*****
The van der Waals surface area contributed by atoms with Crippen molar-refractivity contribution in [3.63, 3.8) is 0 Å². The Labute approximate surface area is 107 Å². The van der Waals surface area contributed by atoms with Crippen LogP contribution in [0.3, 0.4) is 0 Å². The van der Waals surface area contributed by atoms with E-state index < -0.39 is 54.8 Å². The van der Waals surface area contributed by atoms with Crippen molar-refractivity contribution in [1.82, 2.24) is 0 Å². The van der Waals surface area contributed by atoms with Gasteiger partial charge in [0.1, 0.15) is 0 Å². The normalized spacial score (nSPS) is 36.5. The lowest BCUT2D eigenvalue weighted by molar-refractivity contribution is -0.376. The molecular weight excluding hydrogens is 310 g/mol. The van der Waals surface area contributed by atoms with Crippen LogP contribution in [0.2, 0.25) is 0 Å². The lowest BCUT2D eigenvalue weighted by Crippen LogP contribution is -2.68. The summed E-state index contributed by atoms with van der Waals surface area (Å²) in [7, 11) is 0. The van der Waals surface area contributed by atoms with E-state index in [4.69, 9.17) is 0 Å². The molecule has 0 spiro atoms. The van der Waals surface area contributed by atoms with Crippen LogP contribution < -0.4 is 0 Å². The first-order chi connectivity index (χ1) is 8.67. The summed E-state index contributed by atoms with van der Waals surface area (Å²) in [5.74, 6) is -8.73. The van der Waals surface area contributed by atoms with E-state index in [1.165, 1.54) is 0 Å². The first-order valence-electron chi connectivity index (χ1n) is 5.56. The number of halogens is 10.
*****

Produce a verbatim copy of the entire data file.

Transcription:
The van der Waals surface area contributed by atoms with Crippen molar-refractivity contribution in [3.63, 3.8) is 0 Å². The Labute approximate surface area is 107 Å². The van der Waals surface area contributed by atoms with Crippen LogP contribution in [0.3, 0.4) is 0 Å². The van der Waals surface area contributed by atoms with E-state index < -0.39 is 54.8 Å². The van der Waals surface area contributed by atoms with Crippen molar-refractivity contribution in [1.82, 2.24) is 0 Å². The van der Waals surface area contributed by atoms with Gasteiger partial charge in [0.1, 0.15) is 0 Å². The normalized spacial score (nSPS) is 36.5. The lowest BCUT2D eigenvalue weighted by molar-refractivity contribution is -0.376. The molecular weight excluding hydrogens is 310 g/mol. The van der Waals surface area contributed by atoms with Crippen LogP contribution in [0.2, 0.25) is 0 Å². The lowest BCUT2D eigenvalue weighted by Crippen LogP contribution is -2.68. The summed E-state index contributed by atoms with van der Waals surface area (Å²) in [7, 11) is 0. The van der Waals surface area contributed by atoms with E-state index in [4.69, 9.17) is 0 Å². The molecule has 0 spiro atoms. The van der Waals surface area contributed by atoms with Crippen LogP contribution < -0.4 is 0 Å². The first-order chi connectivity index (χ1) is 8.67. The summed E-state index contributed by atoms with van der Waals surface area (Å²) in [5.74, 6) is -8.73. The van der Waals surface area contributed by atoms with E-state index in [1.165, 1.54) is 0 Å². The first-order valence-electron chi connectivity index (χ1n) is 5.56. The number of halogens is 10.